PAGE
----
In contrast, beliefs are working, but relatively untested hypotheses. That said, we might not be able to navigate in this world without beliefs. They help us make some sense of things that are somehow beyond our direct knowing, but are still important to us in making some sort of sense and order out of disconnected bits of information and understandings. They bridge the gaps in what we know through experience and what we’ve been taught, and ultimately, they are the glue used to tie together the framework for life we call worldview.

    Worldviews are strong and by nature strongly resist change in their belief components. But it is helpful to recognize the character of belief, and be at least anticipate some evolution of beliefs. The tradition nature of religious belief strongly resists change. But we are a little more receptive to change in most other aspects of life.

    It has been my experience that as I have pondered these distinctions in the realm of engagement with the divine, some of my beliefs have moved into the area of faith. As I found my understandings of Christ and Christianity evolving away from some of the more mainstream ones, my sense of being ultimately and wholly subject to divine grace (given the stakes in changing in those ways) has grown in ways I did not anticipate.

  • Rob Davis

    Faith could be defined as confronting the possibility that the universe is either indifferent or hostile toward us, or that existence is entirely meaningless, but going on living anyway. Those emphases have attracted me for a long time.

    But, here recently I’ve just seen that kind of language as philosophical mumbo jumbo that doesn’t mean anything to the majority of the actual people that I’m around. To those real people, faith specifically refers to “religious belief.” For now, I’ll stick with that common understanding, and continue to reject it as being unnecessary and unhelpful for my life.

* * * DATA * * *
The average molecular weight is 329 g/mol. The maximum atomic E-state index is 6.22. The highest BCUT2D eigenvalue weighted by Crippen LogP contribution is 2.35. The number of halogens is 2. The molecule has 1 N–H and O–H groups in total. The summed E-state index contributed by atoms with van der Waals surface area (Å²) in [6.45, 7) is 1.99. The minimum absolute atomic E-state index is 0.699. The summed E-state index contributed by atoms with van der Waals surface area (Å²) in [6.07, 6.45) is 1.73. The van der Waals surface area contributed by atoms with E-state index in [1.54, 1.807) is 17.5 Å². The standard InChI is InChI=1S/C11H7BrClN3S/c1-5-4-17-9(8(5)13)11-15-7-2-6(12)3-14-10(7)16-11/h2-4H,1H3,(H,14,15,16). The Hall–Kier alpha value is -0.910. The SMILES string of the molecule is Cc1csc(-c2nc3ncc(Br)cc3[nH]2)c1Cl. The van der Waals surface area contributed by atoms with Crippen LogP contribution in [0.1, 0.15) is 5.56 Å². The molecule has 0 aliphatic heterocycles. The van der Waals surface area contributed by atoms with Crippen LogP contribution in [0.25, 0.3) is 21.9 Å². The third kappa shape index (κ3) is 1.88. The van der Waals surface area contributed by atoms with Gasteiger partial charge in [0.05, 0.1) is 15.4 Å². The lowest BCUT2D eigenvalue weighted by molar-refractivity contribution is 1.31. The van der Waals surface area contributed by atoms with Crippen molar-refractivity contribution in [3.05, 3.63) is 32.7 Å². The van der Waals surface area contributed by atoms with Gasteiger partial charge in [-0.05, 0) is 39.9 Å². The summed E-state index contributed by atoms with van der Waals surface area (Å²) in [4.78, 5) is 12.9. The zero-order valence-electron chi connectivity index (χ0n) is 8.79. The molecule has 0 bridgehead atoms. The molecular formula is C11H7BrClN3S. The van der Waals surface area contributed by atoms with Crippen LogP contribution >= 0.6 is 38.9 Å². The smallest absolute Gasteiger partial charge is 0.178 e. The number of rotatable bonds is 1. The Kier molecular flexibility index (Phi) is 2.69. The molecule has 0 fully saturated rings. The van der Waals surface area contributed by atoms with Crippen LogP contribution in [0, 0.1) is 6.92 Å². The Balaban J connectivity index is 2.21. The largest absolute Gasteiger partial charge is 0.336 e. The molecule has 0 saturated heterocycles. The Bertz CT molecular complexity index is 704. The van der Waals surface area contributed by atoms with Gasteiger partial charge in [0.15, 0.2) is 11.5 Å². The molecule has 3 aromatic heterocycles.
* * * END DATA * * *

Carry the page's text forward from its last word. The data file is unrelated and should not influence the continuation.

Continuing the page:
• Tim Collins

    For me, faith is the acceptance of love. We can never know the whole story of the ‘why’ of life; we will never have all the answers.

  • Faith has to be something more than a dimensional object that we possess in various amounts. I think it is much more of an exercise. Maybe the reason we find it so difficult to define is because we aren’t asking the right question. Instead of “What is Faith?” it should be “How do we do Faith?”

  • ME

    Was Jesus God? Are the scriptures in the ball park of true? To me faith is believing the answers to those two questions are yes even when I know I don’t know. If I believe it, that reality is a very different reality than the reality of the culture we live in. Organizing my life around that belief leads to dramatic changes compared to before I did believe.

  • Dave

    Why does religion place such value in faith? I don’t understand why you don’t demand evidence.

    • Caperev

      The primary idea of faith is trust. Trust is demonstrated through action. I have faith that the chair will hold my weight before I sit down. I demonstrate my faith by sitting on the chair. Believing in God is not faith until you put your beliefs into action. This is why religion values faith. Religion is man’s pursuit of God and pursuing requires action.